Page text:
Throughout the four decades of his great career–which is the same thing as saying, throughout the history of filmmaking in sub-Saharan Africa–Ousmane Sembene has switched back and forth between urban and rural settings, historic and contemporary subjects, as if striving to encapsulate the whole of his continent’s experience. Most recently, in Faat Kiné, he dramatized the entrepreneurial and familial struggles of a Dakar woman, who had worked her way up into the middle class by running a gas station. His new film, Moolaadé, focuses instead on a village far from any paved roads, where women still draw water from a well and news travels by drum. From your first view of the dried-mud architecture–the round granaries set on foundations of round stones, the mosque with its stringy towers sticking up like an anthill’s peaks–you understand you’re in a place bound by tradition. Yet this place is also permeable to modernity, which enters the movie as soon as you do.
The first images in Moolaadé show the arrival of a peddler known as Mercenaire (Dominique T. Zeïda), who wheels into the village a bicycle cart laden with store-made clothes, bakery bread, bright-colored plastic housewares and the most prized item of all: alkaline batteries.
Another intrusion of modernity follows immediately, even as Mercenaire sets out his wares. Into one of the village’s compounds dash four skinny little girls dressed in nothing but blue shorts. Weeping and gasping, they beg for sanctuary from Collé (Fatoumata Coulibaly), who is the second of this household’s three wives. The children understand that she alone might take pity on them, now that they have run away from the rite their elders call “purification.” The girls have a more basic name for it: “getting cut.”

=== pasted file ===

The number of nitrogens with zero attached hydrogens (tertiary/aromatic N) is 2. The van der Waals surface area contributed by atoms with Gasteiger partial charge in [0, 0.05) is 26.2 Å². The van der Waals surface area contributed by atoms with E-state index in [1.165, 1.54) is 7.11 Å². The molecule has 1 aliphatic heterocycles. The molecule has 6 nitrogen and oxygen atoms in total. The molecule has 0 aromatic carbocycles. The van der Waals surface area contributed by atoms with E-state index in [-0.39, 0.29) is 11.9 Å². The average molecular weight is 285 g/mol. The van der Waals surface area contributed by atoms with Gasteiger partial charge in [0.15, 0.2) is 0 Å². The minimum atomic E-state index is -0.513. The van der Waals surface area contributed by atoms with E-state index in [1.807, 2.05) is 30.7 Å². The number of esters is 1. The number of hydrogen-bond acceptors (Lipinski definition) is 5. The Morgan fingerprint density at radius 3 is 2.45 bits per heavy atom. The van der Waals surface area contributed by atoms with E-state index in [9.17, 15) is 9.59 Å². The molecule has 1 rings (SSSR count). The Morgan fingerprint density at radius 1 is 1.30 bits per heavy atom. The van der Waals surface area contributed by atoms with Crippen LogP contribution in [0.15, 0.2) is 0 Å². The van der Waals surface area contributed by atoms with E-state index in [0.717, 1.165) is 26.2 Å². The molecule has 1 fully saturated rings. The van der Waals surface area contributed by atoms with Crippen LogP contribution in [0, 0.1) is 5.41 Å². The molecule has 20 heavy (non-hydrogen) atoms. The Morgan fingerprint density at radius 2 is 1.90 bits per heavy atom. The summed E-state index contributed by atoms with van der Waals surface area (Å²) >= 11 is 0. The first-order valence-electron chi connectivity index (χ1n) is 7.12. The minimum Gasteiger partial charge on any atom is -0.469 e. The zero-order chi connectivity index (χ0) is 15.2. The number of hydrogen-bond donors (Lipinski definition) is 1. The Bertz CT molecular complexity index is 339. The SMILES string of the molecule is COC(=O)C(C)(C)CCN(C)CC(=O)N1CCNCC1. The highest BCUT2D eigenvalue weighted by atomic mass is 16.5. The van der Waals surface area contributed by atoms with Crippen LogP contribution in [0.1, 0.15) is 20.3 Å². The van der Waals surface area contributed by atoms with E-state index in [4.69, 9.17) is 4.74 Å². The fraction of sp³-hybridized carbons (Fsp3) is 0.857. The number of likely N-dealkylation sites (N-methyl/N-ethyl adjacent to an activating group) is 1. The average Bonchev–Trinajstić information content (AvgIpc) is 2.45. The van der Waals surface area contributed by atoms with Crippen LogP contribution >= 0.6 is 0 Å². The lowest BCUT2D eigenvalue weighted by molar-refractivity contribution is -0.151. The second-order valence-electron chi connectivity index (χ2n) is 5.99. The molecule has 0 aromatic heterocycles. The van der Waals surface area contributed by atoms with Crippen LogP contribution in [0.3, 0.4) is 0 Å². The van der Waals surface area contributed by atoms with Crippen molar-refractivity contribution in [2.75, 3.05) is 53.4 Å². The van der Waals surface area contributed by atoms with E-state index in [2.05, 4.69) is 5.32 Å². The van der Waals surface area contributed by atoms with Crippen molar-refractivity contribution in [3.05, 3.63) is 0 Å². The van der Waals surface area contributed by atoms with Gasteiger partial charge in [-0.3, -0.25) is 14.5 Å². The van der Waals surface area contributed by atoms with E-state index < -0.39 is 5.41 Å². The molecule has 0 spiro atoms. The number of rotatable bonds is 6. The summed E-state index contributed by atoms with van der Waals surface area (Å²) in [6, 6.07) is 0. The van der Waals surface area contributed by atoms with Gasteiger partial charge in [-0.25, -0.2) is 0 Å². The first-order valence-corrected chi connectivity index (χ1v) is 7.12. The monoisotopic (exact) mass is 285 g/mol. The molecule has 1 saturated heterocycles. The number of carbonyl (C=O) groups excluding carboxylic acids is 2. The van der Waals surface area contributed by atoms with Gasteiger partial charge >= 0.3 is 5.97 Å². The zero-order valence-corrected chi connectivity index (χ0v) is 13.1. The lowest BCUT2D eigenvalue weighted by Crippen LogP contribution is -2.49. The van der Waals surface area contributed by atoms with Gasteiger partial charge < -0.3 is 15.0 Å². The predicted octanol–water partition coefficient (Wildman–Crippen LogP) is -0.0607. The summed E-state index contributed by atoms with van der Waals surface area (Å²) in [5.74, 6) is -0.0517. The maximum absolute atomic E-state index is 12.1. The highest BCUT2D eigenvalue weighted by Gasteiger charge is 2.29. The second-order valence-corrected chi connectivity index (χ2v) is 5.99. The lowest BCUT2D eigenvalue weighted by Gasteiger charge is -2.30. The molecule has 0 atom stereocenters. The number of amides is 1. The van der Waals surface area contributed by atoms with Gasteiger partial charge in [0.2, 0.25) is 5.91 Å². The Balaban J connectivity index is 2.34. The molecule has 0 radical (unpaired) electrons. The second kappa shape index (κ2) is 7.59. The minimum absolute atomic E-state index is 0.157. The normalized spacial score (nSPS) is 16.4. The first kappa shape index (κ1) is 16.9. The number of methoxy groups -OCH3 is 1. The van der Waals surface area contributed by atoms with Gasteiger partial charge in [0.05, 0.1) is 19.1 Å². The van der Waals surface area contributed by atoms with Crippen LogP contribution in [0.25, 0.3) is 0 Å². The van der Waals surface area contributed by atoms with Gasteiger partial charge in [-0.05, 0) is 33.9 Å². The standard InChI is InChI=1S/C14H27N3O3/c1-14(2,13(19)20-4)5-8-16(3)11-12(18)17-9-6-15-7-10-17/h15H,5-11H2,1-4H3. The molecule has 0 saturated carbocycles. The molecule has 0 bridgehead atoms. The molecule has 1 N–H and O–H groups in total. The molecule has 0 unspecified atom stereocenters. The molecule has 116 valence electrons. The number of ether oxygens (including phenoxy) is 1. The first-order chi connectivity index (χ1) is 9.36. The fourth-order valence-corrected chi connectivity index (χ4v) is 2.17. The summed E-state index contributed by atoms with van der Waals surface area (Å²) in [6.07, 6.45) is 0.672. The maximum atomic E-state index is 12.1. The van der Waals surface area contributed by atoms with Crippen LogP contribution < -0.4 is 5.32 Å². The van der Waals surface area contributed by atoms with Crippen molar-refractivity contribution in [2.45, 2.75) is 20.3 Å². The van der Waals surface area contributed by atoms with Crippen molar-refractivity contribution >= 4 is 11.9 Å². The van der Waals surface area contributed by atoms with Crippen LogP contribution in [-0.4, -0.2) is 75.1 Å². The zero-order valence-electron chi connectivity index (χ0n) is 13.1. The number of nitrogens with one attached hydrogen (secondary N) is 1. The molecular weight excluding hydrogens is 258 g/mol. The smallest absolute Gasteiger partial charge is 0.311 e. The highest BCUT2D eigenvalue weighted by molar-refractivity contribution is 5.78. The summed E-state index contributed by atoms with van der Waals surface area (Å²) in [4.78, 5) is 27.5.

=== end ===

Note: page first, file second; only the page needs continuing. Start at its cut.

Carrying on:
I see, though, that my summary has oversimplified the situation–an easy error to make, under the spell of Sembene’s effortless storytelling. Despite what I just said about modernity, these small girls do not yet think in terms of rejecting tradition. What they’re refusing is pain. As for the oval-faced, heavy-lidded Collé, whose forceful movements contrast strikingly with her bird-in-flight smile: Although she once set a bad example about genital cutting, years ago, she has never encouraged anyone to rebel. If she now provides the girls with ritual protection–moolaadé–it’s mostly because she can’t bear to turn away frightened children. She is acting for the moment on gut instinct. (I mean that literally; Sembene will show you the scars on her belly.) It takes the rest of the film–a two-hour stand-off between Collé and the girls on one side, the village elders and wise women on the other–to turn impromptu defiance into a conscious break with the past.
The siege at Collé’s compound is only the latest such confrontation that Sembene has imagined. In films as different as Black Girl, Ceddo, Guelwaar and The Camp at Thiaroyé, he has locked his conflicting characters into situations with no apparent exit. It’s his favorite plot device; and so one measure of his skill as a filmmaker is the fact that nobody walks out of his movies complaining of claustrophobia. His audiences speak instead of vivid performers, textured settings, cadenced actions, the pulse of daily life.
Moolaadé finds the octogenarian Sembene near the top of his form. The film plays like a musical composition, in relaxed tempo, made up in large part of ceremonious greetings, domestic chores, communal debates and marketplace transactions. Even while the villagers struggle in deadly earnest with their traditions, they keep on milling the grain, pumping the water, teaching an off-camera group of boys to chant the Koran. Interrupting this normal flow, though, are sudden narrative accents: an outburst of violence, or the comic spectacle of someone stepping awkwardly over the ritual barrier to Collé’s compound. Through his rhythms, Sembene makes these moments seem as natural, as open to the sky, as the village itself–although there’s finally not much that’s naturalistic about them. Charmer, pedagogue and symbol-maker, Sembene pays attention to such quotidian details not just for their own sake but to build up images, which can be as telling, and improbable, as the burning radios he heaps up in Moolaadé, leaving them squawking to different stations as they smolder next to the mosque.